Your challenge is to make your application stand out so there is absolutely no question in the recruiter’s mind that you should be offered an interview
The profile section of the form is the part of the application that allows you to sell yourself to potential employers. It is also the part of your application that you should take the most time and effort over.
The profile asks questions about your experiences and qualities (eg, organisational skills, working effectively with others, professionalism, social and recreational interests or hobbies). When you are asked for examples make sure that you provide them (eg, when asked to describe a situation where you had to demonstrate your professionalism and/or integrity, give an example and do not just write a statement about why it is important to demonstrate professionalism as a pharmacist).
The supporting statement is the final part of the profile section. You can also use the supporting statement to include any other information that is not already covered in the form which backs up how and why you would be suitable for the job. You will also be asked to provide a brief statement in support of your application, stating the reasons for your interest in working in hospital pharmacy and your chosen hospital(s). This is not the time to write an essay about how great hospital pharmacy is. Focus instead on:
• Explaining clearly why you want to work at a particular hospital
• Persuading the short-listing panel that you have the skills and qualities for the position
• Demonstrating your knowledge of the job role and hospital pharmacy
The Panel lists some dos and don’ts for completing your preregistration application.
Dos and don’ts
Do submit your academic referee details on time. Academic references are not collected for students who submit these details late.
Don’t expect to complete the whole application form in one sitting. Consider booking at least three sessions in your diary to work on it. It will undoubtedly take longer than you think.
Do make a draft of your answers to the profile questions in Word format first so that you can use the spelling and grammar checker.
Don’t rely on your spellchecker! I recently suffered the embarrassment of incorrectly spelling the word “using”. My spellcheck corrected it to the word “urine”!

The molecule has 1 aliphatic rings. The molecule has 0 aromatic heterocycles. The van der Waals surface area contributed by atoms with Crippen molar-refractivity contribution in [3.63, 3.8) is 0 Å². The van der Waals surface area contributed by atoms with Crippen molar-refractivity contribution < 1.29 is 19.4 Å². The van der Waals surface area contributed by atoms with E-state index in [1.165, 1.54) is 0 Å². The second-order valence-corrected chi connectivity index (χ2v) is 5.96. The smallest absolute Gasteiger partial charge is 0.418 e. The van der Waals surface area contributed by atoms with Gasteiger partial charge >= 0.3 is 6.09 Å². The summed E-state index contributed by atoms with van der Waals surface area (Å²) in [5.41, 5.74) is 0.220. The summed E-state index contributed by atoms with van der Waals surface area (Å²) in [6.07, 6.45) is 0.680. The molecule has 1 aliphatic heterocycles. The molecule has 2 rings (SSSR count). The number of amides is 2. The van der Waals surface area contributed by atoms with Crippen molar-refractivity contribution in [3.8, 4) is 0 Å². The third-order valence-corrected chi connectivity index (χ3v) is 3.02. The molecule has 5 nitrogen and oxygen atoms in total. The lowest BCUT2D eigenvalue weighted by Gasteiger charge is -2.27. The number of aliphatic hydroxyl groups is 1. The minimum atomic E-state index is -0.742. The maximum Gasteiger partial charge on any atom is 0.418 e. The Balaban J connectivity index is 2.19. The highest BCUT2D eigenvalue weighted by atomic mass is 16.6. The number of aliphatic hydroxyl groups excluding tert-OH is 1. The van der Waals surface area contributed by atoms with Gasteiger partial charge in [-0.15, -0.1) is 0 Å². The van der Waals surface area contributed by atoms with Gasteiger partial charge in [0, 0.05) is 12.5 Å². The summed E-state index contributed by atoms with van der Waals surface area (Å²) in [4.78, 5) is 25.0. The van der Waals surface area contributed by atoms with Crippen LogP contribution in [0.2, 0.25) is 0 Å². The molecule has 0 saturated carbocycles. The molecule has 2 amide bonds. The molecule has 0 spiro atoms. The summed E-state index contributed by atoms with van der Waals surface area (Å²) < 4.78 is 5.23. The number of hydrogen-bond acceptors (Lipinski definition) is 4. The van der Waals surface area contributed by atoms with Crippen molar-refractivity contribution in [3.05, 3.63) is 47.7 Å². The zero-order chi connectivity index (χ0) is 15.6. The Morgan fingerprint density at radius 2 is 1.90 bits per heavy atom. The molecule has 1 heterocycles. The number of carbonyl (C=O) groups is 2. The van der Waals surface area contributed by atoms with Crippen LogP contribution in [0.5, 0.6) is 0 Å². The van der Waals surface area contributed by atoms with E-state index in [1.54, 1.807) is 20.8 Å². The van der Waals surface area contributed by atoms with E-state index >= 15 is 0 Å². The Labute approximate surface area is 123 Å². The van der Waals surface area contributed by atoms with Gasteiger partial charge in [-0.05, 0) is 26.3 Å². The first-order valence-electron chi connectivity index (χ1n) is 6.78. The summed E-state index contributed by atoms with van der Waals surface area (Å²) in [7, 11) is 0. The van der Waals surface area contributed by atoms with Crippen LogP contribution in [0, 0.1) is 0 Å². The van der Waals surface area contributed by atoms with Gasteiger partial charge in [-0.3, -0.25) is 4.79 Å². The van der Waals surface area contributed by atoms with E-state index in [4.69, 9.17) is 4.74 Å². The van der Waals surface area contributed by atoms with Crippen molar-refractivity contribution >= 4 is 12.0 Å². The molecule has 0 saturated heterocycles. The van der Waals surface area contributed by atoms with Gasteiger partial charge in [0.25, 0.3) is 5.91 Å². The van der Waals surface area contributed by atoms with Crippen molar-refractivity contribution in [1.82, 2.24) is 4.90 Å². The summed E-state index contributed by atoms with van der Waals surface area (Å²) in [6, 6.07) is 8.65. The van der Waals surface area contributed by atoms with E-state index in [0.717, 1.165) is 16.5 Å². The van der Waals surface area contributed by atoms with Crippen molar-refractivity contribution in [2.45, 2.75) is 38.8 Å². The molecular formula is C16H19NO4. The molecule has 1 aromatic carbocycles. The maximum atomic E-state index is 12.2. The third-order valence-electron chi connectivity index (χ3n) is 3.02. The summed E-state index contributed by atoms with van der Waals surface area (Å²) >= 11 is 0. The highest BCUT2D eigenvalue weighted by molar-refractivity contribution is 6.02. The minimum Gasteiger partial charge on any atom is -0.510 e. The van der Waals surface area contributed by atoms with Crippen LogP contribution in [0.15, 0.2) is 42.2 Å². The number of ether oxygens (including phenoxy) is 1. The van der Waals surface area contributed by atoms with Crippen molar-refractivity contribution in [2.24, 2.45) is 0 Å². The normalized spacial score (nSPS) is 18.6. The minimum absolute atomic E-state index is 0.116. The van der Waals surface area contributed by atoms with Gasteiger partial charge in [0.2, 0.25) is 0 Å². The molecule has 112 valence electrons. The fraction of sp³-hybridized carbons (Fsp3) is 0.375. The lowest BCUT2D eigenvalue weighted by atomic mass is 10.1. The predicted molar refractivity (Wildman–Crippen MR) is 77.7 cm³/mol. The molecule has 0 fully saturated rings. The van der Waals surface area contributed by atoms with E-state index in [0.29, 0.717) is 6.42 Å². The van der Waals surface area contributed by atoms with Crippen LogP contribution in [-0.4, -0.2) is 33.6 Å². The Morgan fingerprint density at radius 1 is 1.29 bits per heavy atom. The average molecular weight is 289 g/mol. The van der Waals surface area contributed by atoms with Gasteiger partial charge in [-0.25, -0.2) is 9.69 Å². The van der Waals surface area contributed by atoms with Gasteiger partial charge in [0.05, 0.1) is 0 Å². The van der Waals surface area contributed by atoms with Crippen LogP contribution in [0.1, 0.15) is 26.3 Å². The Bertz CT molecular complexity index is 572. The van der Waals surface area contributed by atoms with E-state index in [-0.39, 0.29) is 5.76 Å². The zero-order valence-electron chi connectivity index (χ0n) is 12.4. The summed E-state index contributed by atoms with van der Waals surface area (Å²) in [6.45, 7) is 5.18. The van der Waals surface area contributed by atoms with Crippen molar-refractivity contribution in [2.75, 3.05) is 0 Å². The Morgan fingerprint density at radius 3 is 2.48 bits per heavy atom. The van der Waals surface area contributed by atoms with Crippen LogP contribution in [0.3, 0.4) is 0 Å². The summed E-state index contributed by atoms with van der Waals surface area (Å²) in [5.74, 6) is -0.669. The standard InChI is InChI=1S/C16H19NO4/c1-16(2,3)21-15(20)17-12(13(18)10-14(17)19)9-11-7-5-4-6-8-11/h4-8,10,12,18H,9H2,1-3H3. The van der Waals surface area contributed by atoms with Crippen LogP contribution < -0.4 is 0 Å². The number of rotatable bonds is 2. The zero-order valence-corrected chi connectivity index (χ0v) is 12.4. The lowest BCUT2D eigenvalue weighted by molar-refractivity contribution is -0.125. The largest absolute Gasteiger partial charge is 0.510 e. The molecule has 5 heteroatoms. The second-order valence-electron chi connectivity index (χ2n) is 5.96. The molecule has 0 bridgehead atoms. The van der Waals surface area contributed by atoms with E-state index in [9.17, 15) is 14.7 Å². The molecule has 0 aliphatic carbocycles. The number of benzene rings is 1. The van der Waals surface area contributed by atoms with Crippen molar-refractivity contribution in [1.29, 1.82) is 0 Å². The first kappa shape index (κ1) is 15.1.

Do refer to the job description and person specification when writing your application. These documents provide an insight into what a hospital is looking for in an applicant. You need to demonstrate in your application that you have what it wants.
Don’t submit your application until you have checked it thoroughly. Accuracy is an important part of being a pharmacist.
Do be concise and don’t waffle. There are character limits for the questions but this does not mean you have to use all the characters in your answer.
Don’t leave it to the last minute to submit your applications. Late applications will not be accepted under any circumstances
Do provide real examples when answering the profile questions. Specific is better than vague so back up what you are saying with relevant examples of your experience, achievements and learning. Examples can be from your personal or professional life, and examples from your personal life can make you stand out from the crowd and give the recruiter an idea of your personality.
Don’t copy someone else’s application, let someone else copy yours or download answers from the internet. Your application will be subject to checks for plagiarism and collusion and if you cheat you will be caught.
Do use professional language and pay attention to grammar in your application. Writing in text language is not appropriate but it is surprising how many students do this.
A well constructed, clear, concise application with an interesting profile and supporting statement is what makes an application stand out
Helen Middleton is lead for the national recruitment scheme for NHS preregistration trainee pharmacists (England and Wales)